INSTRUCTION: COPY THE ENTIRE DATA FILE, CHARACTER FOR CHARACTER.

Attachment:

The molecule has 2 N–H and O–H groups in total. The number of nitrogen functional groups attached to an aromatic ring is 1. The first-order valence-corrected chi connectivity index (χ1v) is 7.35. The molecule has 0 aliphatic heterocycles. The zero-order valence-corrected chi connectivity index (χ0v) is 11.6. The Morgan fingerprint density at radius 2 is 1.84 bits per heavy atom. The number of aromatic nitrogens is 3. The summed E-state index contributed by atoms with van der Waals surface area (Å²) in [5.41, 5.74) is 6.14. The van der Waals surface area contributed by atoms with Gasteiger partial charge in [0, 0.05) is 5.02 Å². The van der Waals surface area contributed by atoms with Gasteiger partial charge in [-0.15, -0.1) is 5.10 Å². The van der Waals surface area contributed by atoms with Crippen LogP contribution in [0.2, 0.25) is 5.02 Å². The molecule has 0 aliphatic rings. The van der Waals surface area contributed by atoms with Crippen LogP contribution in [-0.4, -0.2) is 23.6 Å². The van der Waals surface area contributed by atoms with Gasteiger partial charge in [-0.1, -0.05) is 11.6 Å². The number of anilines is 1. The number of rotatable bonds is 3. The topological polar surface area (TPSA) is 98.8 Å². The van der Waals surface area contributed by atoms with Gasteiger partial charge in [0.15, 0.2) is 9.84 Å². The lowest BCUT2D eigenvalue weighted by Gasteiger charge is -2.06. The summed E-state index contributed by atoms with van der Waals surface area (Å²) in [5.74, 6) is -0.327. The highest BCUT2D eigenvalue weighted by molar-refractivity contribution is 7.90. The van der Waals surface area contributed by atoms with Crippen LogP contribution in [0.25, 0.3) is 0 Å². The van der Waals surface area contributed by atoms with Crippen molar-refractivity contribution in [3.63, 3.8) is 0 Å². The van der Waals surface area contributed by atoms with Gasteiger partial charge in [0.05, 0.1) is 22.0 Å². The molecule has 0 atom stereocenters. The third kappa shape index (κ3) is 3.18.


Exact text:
The molecule has 2 N–H and O–H groups in total. The number of nitrogen functional groups attached to an aromatic ring is 1. The first-order valence-corrected chi connectivity index (χ1v) is 7.35. The molecule has 0 aliphatic heterocycles. The zero-order valence-corrected chi connectivity index (χ0v) is 11.6. The Morgan fingerprint density at radius 2 is 1.84 bits per heavy atom. The number of aromatic nitrogens is 3. The summed E-state index contributed by atoms with van der Waals surface area (Å²) in [5.41, 5.74) is 6.14. The van der Waals surface area contributed by atoms with Gasteiger partial charge in [0, 0.05) is 5.02 Å². The van der Waals surface area contributed by atoms with Gasteiger partial charge in [-0.15, -0.1) is 5.10 Å². The van der Waals surface area contributed by atoms with Crippen LogP contribution in [0.2, 0.25) is 5.02 Å². The molecule has 0 aliphatic rings. The van der Waals surface area contributed by atoms with Crippen LogP contribution in [-0.4, -0.2) is 23.6 Å². The van der Waals surface area contributed by atoms with Gasteiger partial charge in [-0.1, -0.05) is 11.6 Å². The number of anilines is 1. The number of rotatable bonds is 3. The topological polar surface area (TPSA) is 98.8 Å². The van der Waals surface area contributed by atoms with Gasteiger partial charge in [0.15, 0.2) is 9.84 Å². The lowest BCUT2D eigenvalue weighted by Gasteiger charge is -2.06. The summed E-state index contributed by atoms with van der Waals surface area (Å²) in [5.74, 6) is -0.327. The highest BCUT2D eigenvalue weighted by molar-refractivity contribution is 7.90. The van der Waals surface area contributed by atoms with Crippen LogP contribution in [0.25, 0.3) is 0 Å². The van der Waals surface area contributed by atoms with Crippen molar-refractivity contribution in [3.63, 3.8) is 0 Å². The van der Waals surface area contributed by atoms with Gasteiger partial charge in [0.05, 0.1) is 22.0 Å². The molecule has 0 atom stereocenters. The third kappa shape index (κ3) is 3.18.